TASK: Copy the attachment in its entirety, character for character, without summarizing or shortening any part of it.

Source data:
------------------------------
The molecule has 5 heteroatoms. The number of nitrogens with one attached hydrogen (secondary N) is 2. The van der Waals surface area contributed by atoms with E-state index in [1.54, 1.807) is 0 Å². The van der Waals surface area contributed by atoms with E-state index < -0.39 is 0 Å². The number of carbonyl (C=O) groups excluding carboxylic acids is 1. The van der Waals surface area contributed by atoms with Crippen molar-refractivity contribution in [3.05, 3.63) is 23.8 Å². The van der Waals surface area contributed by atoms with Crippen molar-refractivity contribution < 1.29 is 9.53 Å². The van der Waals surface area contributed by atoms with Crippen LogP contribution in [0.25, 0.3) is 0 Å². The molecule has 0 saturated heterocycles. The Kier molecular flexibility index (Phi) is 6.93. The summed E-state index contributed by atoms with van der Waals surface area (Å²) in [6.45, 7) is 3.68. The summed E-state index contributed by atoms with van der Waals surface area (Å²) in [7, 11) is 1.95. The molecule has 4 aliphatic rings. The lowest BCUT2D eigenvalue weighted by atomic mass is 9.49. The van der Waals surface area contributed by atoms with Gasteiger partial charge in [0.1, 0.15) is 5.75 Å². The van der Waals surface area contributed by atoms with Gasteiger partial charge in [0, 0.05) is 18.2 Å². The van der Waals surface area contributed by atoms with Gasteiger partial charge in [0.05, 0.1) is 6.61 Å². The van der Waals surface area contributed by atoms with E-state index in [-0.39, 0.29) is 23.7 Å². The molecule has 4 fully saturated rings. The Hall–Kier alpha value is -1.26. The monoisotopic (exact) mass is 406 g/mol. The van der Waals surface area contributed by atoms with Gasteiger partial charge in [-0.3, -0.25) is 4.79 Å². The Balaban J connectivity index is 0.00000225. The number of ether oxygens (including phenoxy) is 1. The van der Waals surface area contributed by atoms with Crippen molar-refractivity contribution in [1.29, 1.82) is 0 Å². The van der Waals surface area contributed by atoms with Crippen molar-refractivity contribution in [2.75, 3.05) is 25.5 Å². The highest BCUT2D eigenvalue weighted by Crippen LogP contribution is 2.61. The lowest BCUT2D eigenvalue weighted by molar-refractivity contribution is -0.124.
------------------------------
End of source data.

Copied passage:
The molecule has 5 heteroatoms. The number of nitrogens with one attached hydrogen (secondary N) is 2. The van der Waals surface area contributed by atoms with E-state index in [1.54, 1.807) is 0 Å². The van der Waals surface area contributed by atoms with E-state index < -0.39 is 0 Å². The number of carbonyl (C=O) groups excluding carboxylic acids is 1. The van der Waals surface area contributed by atoms with Crippen molar-refractivity contribution in [3.05, 3.63) is 23.8 Å². The van der Waals surface area contributed by atoms with Crippen molar-refractivity contribution < 1.29 is 9.53 Å². The van der Waals surface area contributed by atoms with Crippen LogP contribution in [0.25, 0.3) is 0 Å². The molecule has 0 saturated heterocycles. The Kier molecular flexibility index (Phi) is 6.93. The summed E-state index contributed by atoms with van der Waals surface area (Å²) in [6.45, 7) is 3.68. The summed E-state index contributed by atoms with van der Waals surface area (Å²) in [7, 11) is 1.95. The molecule has 4 aliphatic rings. The lowest BCUT2D eigenvalue weighted by atomic mass is 9.49. The van der Waals surface area contributed by atoms with Gasteiger partial charge in [0.1, 0.15) is 5.75 Å². The van der Waals surface area contributed by atoms with Gasteiger partial charge in [0, 0.05) is 18.2 Å². The van der Waals surface area contributed by atoms with Gasteiger partial charge in [0.05, 0.1) is 6.61 Å². The van der Waals surface area contributed by atoms with E-state index in [-0.39, 0.29) is 23.7 Å². The molecule has 4 fully saturated rings. The Hall–Kier alpha value is -1.26. The monoisotopic (exact) mass is 406 g/mol. The van der Waals surface area contributed by atoms with Gasteiger partial charge in [-0.3, -0.25) is 4.79 Å². The Balaban J connectivity index is 0.00000225. The number of ether oxygens (including phenoxy) is 1. The van der Waals surface area contributed by atoms with Crippen molar-refractivity contribution in [1.29, 1.82) is 0 Å². The van der Waals surface area contributed by atoms with Crippen molar-refractivity contribution in [2.75, 3.05) is 25.5 Å². The highest BCUT2D eigenvalue weighted by Crippen LogP contribution is 2.61. The lowest BCUT2D eigenvalue weighted by molar-refractivity contribution is -0.124.